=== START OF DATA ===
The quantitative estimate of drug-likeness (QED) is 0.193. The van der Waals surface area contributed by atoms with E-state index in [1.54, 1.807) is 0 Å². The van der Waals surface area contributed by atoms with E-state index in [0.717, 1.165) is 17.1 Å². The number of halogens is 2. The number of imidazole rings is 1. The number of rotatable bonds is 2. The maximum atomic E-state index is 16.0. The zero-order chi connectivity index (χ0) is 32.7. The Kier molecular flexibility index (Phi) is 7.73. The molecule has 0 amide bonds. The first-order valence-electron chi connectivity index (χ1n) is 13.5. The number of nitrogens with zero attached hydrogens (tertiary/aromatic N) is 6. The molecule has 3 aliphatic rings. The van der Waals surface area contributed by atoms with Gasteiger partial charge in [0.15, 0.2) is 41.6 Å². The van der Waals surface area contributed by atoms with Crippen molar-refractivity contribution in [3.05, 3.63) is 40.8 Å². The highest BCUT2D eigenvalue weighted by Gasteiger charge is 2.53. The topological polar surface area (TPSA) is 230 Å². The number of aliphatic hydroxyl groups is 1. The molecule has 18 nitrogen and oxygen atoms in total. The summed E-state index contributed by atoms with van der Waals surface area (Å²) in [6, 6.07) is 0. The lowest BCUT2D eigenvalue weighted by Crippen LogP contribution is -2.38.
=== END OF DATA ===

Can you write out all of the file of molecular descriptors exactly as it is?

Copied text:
The quantitative estimate of drug-likeness (QED) is 0.193. The van der Waals surface area contributed by atoms with E-state index in [1.54, 1.807) is 0 Å². The van der Waals surface area contributed by atoms with E-state index in [0.717, 1.165) is 17.1 Å². The number of halogens is 2. The number of imidazole rings is 1. The number of rotatable bonds is 2. The maximum atomic E-state index is 16.0. The zero-order chi connectivity index (χ0) is 32.7. The Kier molecular flexibility index (Phi) is 7.73. The molecule has 0 amide bonds. The first-order valence-electron chi connectivity index (χ1n) is 13.5. The number of nitrogens with zero attached hydrogens (tertiary/aromatic N) is 6. The molecule has 3 aliphatic rings. The van der Waals surface area contributed by atoms with Gasteiger partial charge in [0.15, 0.2) is 41.6 Å². The van der Waals surface area contributed by atoms with Crippen molar-refractivity contribution in [3.05, 3.63) is 40.8 Å². The highest BCUT2D eigenvalue weighted by Gasteiger charge is 2.53. The topological polar surface area (TPSA) is 230 Å². The number of aliphatic hydroxyl groups is 1. The molecule has 18 nitrogen and oxygen atoms in total. The summed E-state index contributed by atoms with van der Waals surface area (Å²) in [6, 6.07) is 0. The lowest BCUT2D eigenvalue weighted by Crippen LogP contribution is -2.38.